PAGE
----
Bosnia's trio of presidents said Thursday they could not agree on whether to support PA chairman Mahmoud Abbas' statehood bid at the United Nations.
Bosnia's presidency has been shared by leaders of its Muslim, Croat and Serb communities since its 1992-95 war.
Sarajevo may potentially hold a key vote in the UN Security Council come January, when it will will rotate into the chairmanship of the 15-member body, which has led Israel and PA officials to court Bosnia for its support.
In a statement after meeting Israeli Foreign Minister Avigdor Lieberman in Sarajevo, the presidential triumvir said it had so far been unable to reach a joint position on Abbas' initiative, reflecting the country's own ethnic divisions.
PA foreign minister Riyad al-Malki is expected to arrive in Sarajevo on Friday to ask for Bosnia's vote in the Security Council in January.
Given the constellation of Security Council members, Bosnia's vote is seen as a key to forcing a promised veto by the United States. However, Thursday's statement meant Sarajevo would likely abstain.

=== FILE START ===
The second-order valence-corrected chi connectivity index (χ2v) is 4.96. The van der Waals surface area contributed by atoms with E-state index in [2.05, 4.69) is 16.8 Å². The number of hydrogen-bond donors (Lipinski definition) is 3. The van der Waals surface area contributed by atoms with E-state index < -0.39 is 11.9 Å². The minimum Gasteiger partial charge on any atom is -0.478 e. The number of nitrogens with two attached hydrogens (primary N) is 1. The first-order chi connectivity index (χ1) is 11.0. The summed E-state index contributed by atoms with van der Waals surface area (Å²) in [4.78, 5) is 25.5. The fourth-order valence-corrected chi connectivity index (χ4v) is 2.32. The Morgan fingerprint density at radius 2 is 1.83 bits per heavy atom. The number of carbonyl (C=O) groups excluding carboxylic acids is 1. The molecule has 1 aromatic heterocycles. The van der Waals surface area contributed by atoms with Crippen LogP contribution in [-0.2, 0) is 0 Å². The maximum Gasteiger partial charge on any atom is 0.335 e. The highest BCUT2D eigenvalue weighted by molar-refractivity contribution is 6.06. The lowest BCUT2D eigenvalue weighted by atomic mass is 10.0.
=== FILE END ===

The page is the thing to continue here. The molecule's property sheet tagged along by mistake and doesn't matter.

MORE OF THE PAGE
"The presidency of Bosnia-Herzegovina does not have a single view about the issue, while such decisions must be taken through consensus," the presidency statement quoted chairman Zeljko Komsic of Croatia as saying.
"Bosnia-Herzegovina, as a country which has been through the hell of war, cares very much that all open issues should be resolved with great patience and wisdom, because this is the only path to a sustainable peace," Komsic added.
The Bosnian Muslim president Bakir Izetbegovic has expressed his strong support for Abbas' bid, while Serb president Nebojsa Radmanovic said he was opposed to unilateral action and supported direct talks between the two sides, according to the statement.
Observers note that Bosnia is in the enviable position of being able to use presidential divisions as a way of remaining neutral on issues of controversy where its own interests may be negatively impacted.
The United States has maintains the NATO headquarters in Sarajevo, and has provided Bosnia and Herzogovina will hundreds of millions in foreign aid dollars since 1995. USAID has also played a significant role in recovery and development.
An abstention by Bosnia's leaders on the PA statehood bid, observers say, would be a politic way of preserving their nation's interests and continued stability.